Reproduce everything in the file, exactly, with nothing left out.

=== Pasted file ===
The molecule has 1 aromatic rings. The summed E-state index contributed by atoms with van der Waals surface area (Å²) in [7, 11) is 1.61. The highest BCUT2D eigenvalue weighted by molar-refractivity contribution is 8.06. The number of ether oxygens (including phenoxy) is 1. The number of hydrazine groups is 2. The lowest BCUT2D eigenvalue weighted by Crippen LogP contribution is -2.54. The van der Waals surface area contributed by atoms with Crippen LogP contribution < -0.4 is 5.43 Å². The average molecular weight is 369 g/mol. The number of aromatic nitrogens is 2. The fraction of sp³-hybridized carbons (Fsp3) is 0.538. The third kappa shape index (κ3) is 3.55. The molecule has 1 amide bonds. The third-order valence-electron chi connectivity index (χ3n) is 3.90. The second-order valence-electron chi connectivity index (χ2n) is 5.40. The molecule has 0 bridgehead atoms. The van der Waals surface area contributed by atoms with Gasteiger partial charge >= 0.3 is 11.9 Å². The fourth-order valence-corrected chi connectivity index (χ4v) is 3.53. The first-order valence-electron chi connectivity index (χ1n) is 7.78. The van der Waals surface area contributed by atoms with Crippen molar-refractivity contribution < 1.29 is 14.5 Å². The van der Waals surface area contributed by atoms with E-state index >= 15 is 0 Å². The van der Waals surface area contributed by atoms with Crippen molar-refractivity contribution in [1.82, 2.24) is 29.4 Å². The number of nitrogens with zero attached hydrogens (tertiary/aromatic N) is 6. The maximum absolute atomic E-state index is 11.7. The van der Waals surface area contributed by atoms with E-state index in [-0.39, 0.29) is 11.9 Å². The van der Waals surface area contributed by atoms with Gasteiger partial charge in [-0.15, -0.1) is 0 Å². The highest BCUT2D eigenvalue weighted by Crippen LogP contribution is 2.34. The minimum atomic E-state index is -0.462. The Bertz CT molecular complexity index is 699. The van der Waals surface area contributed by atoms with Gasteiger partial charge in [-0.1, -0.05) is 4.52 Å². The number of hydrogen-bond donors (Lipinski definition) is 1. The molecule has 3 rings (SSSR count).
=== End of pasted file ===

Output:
The molecule has 1 aromatic rings. The summed E-state index contributed by atoms with van der Waals surface area (Å²) in [7, 11) is 1.61. The highest BCUT2D eigenvalue weighted by molar-refractivity contribution is 8.06. The number of ether oxygens (including phenoxy) is 1. The number of hydrazine groups is 2. The lowest BCUT2D eigenvalue weighted by Crippen LogP contribution is -2.54. The van der Waals surface area contributed by atoms with Crippen LogP contribution < -0.4 is 5.43 Å². The average molecular weight is 369 g/mol. The number of aromatic nitrogens is 2. The fraction of sp³-hybridized carbons (Fsp3) is 0.538. The third kappa shape index (κ3) is 3.55. The molecule has 1 amide bonds. The third-order valence-electron chi connectivity index (χ3n) is 3.90. The second-order valence-electron chi connectivity index (χ2n) is 5.40. The molecule has 0 bridgehead atoms. The van der Waals surface area contributed by atoms with Gasteiger partial charge >= 0.3 is 11.9 Å². The fourth-order valence-corrected chi connectivity index (χ4v) is 3.53. The first-order valence-electron chi connectivity index (χ1n) is 7.78. The van der Waals surface area contributed by atoms with Crippen molar-refractivity contribution < 1.29 is 14.5 Å². The van der Waals surface area contributed by atoms with E-state index >= 15 is 0 Å². The van der Waals surface area contributed by atoms with Crippen molar-refractivity contribution in [1.82, 2.24) is 29.4 Å². The number of nitrogens with zero attached hydrogens (tertiary/aromatic N) is 6. The maximum absolute atomic E-state index is 11.7. The van der Waals surface area contributed by atoms with E-state index in [-0.39, 0.29) is 11.9 Å². The van der Waals surface area contributed by atoms with Gasteiger partial charge in [-0.15, -0.1) is 0 Å². The highest BCUT2D eigenvalue weighted by Crippen LogP contribution is 2.34. The minimum atomic E-state index is -0.462. The Bertz CT molecular complexity index is 699. The van der Waals surface area contributed by atoms with Gasteiger partial charge in [-0.1, -0.05) is 4.52 Å². The number of hydrogen-bond donors (Lipinski definition) is 1. The molecule has 3 rings (SSSR count).